• It is a really hard thing to describe. You intellectually know a hug is fine. You even know intellectually that hugging is healthy, won't hurt you, and if nothing else could be really good for the other party. Despite knowing that, as the proximity gets closer you feel a greater and greater need to flee the scene. I have come a long ways. I think a therapist would be rich if he or she could reliably replicate what has happened with me -- going from hug panic to voluntarily doing CE.
    • For me, it was really helpful to be asked first: "May I show you how it works in CE?" or "If you put your hand over here it will go much easier," or things like that were easier than just being grabbed (which also happened).
    • I have seen multiple events where open embrace only ladies were very popular -- although being young, beautiful, and obviously new to things might have been the bigger popularity factors.
    • The local ladies that know me have been very nice about giving me space as I want it. With visitors and at festivals I know I have disappointed some ladies that really wanted to do close embrace and I didn't deliver. I don't lack dances, though. In 2 and 1/2 years there might have been two ladies that turned me down for not doing CE, and even then it is a suspicion.
    • Do realize that just because we nonhuggers don't hug you doesn't mean we don't like you.
    • I have found there has not really be a "cured" point. I have made overall steady and amazing progress, but sometimes slip back. I have also found I need to keep some forward motion or I'll start drifting back -- even now sometimes I'll dance only with DW at a Milonga. If I hit the ground running and ask a lady early then I'll enjoy dancing with several ladies that night. Ok, so this was a long way to say your friend might one night do a real embrace, and then slip back to the old way of things for a few weeks. Another possibility is she might do a closer embrace with a particular person but not the rest. She might also even eventually do close embrace for a few Milongas and then revert to OE. My humble suggestion is give her as much space as she wants. Avoid saying things like "I thought you were all better now!" (I've heard that one several times!)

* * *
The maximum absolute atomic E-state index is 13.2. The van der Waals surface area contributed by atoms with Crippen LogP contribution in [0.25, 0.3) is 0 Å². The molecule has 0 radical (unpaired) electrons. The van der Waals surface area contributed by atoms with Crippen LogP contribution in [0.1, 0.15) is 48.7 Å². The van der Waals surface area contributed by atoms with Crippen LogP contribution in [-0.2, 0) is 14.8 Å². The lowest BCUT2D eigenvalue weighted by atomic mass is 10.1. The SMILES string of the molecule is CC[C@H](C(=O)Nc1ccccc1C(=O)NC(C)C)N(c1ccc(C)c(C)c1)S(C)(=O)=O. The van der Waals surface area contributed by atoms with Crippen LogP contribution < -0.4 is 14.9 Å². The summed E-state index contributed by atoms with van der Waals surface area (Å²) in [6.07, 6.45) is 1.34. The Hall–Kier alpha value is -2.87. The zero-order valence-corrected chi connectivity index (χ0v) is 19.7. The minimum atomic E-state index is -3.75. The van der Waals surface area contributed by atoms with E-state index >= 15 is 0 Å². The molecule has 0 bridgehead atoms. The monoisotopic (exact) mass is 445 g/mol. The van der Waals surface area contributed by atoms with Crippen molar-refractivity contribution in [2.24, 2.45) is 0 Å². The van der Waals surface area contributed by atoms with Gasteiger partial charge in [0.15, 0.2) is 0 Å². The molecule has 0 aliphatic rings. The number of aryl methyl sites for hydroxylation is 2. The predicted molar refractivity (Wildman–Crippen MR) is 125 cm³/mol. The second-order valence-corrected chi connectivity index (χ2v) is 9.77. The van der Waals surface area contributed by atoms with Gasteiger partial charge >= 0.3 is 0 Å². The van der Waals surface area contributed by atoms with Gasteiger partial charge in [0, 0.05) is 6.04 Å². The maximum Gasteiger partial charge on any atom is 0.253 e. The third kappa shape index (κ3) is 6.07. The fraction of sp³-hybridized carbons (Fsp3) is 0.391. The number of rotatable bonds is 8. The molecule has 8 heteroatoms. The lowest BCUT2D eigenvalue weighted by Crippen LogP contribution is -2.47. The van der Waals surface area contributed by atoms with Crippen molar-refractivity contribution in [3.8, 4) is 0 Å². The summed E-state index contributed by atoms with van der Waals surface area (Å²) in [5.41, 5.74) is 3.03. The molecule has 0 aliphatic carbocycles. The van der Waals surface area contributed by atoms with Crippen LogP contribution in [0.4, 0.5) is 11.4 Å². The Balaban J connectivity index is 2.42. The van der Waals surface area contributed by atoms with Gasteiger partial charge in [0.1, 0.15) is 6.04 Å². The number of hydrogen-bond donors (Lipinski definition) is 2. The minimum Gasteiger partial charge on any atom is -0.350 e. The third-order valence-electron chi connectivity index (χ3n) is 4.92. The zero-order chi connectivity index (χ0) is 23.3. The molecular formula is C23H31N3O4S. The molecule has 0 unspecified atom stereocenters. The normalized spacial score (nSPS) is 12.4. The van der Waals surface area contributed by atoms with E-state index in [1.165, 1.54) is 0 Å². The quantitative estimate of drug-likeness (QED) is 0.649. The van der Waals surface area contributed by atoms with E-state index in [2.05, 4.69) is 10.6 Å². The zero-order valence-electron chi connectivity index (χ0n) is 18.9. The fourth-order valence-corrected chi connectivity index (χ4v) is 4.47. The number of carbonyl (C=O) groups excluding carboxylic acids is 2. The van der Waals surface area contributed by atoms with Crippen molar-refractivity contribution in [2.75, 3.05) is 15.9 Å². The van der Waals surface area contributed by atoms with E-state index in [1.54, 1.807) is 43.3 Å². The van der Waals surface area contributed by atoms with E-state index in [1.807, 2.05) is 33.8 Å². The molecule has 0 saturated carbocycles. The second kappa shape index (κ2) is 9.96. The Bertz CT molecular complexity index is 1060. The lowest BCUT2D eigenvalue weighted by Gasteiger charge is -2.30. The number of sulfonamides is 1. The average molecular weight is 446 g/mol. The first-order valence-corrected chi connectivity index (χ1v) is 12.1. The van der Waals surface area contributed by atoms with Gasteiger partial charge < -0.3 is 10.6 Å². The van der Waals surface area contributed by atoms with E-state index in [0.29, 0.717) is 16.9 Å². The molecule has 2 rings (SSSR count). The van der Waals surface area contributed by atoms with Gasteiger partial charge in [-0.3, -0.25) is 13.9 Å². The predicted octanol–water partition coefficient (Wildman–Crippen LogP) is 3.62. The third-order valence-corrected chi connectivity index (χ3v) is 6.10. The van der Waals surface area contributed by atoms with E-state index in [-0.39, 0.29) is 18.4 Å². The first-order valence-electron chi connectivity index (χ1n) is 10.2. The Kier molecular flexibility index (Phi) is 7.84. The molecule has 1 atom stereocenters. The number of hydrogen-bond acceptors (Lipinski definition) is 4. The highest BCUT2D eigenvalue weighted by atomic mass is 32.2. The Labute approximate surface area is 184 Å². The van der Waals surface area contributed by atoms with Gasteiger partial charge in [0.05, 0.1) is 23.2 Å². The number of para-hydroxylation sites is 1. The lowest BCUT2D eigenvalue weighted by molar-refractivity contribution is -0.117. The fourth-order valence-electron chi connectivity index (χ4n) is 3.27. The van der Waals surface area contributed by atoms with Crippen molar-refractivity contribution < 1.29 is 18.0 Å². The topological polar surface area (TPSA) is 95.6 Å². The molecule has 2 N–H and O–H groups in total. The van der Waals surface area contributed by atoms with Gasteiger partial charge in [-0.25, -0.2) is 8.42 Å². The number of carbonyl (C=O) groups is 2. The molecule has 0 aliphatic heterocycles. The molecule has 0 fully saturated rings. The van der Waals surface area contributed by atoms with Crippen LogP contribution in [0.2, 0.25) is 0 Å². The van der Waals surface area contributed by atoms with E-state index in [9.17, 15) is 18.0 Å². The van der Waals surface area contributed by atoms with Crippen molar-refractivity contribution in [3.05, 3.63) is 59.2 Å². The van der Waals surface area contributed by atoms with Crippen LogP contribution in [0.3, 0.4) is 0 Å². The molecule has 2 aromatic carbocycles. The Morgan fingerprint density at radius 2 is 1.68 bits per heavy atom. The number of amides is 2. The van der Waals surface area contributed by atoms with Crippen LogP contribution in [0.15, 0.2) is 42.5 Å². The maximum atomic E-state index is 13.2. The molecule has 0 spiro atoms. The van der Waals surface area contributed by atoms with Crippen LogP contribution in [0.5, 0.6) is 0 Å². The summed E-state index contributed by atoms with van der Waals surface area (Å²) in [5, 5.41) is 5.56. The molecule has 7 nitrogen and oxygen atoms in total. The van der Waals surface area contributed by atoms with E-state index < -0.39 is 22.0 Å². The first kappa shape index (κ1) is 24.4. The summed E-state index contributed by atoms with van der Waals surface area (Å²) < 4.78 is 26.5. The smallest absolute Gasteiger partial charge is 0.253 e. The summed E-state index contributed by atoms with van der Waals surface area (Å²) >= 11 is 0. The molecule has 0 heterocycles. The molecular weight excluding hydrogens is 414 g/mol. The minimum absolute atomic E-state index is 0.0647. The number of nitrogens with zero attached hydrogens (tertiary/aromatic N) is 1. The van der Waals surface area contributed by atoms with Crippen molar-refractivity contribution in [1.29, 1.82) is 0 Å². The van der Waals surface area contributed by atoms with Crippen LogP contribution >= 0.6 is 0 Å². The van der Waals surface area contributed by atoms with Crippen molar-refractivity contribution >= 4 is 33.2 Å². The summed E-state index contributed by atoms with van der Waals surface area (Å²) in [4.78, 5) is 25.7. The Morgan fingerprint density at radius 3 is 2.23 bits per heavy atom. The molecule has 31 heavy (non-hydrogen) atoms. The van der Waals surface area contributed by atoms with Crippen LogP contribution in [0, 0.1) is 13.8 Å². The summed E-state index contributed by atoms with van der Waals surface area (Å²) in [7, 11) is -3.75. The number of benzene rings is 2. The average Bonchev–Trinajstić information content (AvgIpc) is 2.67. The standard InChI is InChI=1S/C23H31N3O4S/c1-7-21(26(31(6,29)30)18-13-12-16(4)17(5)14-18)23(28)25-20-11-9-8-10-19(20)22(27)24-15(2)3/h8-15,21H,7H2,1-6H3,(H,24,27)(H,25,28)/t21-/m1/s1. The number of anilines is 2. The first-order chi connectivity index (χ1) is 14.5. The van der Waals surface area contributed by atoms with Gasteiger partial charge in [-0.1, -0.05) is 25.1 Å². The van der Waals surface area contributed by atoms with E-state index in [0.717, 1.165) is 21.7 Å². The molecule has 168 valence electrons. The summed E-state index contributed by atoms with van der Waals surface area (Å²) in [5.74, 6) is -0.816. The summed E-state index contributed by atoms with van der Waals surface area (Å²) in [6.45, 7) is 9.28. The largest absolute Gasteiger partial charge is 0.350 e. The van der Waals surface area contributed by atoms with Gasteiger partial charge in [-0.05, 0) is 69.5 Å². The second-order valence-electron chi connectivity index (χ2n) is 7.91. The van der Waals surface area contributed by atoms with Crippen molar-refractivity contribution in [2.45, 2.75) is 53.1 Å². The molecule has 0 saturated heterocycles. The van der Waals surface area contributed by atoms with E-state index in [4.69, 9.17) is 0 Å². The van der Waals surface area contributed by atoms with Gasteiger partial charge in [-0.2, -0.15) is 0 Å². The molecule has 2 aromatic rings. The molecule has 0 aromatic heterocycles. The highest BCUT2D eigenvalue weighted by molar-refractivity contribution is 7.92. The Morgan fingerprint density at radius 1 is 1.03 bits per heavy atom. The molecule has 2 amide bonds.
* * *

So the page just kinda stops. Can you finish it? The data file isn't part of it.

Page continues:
On the contrary, you don't need much touch to lead, indeed, you can lead with no touch at all. Something fun Blues dancers do is to dance with just wrists touching, backs touching, elbows touching, index fingers touching... You can lead an amazing amount of stuff with minimal (or even no) contact. I realize that's not really Tango, but here is a chance to stretch your leading skills.

    My humble suggestion is to give her as much space as she wants. The ladies were very nice to me, and respectful of my Tango Distance desires -- for 2+ years for many of them. Lady instructors would drop little hints, or ask to show me a quick close embrace thing. I did slog through some CE classes. Even now, I do OE most of the night most nights, but I'll do some CE with a few special ladies. Of course I DW gets lots of CE.
    Last edited: Jul 9, 2017
    raindance likes this.
  7. JTh

    JTh Member

    thanks for the replies.
    As mentioned in my posts, I do respect her wishes to maintain distance. I am always non-judgemental in this, and do try to help her with foot movement as its a bit hard guiding any other way ( im learning as well) I think she appreciates me for that.
    opendoor likes this.
  8. JTh

    JTh Member

    I am not sure if anyone has spoken to her about this. Most likely not the leads because there are many other followers who welcome both close and more open embraces.
    The teacher has mentioned from time to time to 'come closer' between the partners, and she has inched forward- but you can just feel the uncomfortableness she is feeling in doing so.
  9. JTh

    JTh Member

    I dont know, it may be a bit of all the reasons you mentioned and maybe some more... Just seems to me its probably more of the last scenario you mentioned unfortunately, as she is very guarded , unwilling to try anything new, take no risks, very safe and guarded, let no guy get closer to her ( even though she has been a member of the dance community for months and regularly sees the leads in class)and doesnt do the stuff in class that require a bit more contact/closeness. ( even if its demonstrated by the teacher)..im using my intuition and sensing skills ( which tango have developed :))...just seems that she is fighting some demons ...
    Last edited: Jul 10, 2017
  10. jantango

    jantango Active Member

    Doing the steps correctly isn't going to result in dancing tango; she should switch to American tap. She has some serious issues, and the class is challenging her. She will eventually drop out when others are dancing circles around her.
    Lilly_of_the_valley likes this.
  11. Gssh

    Gssh Well-Known Member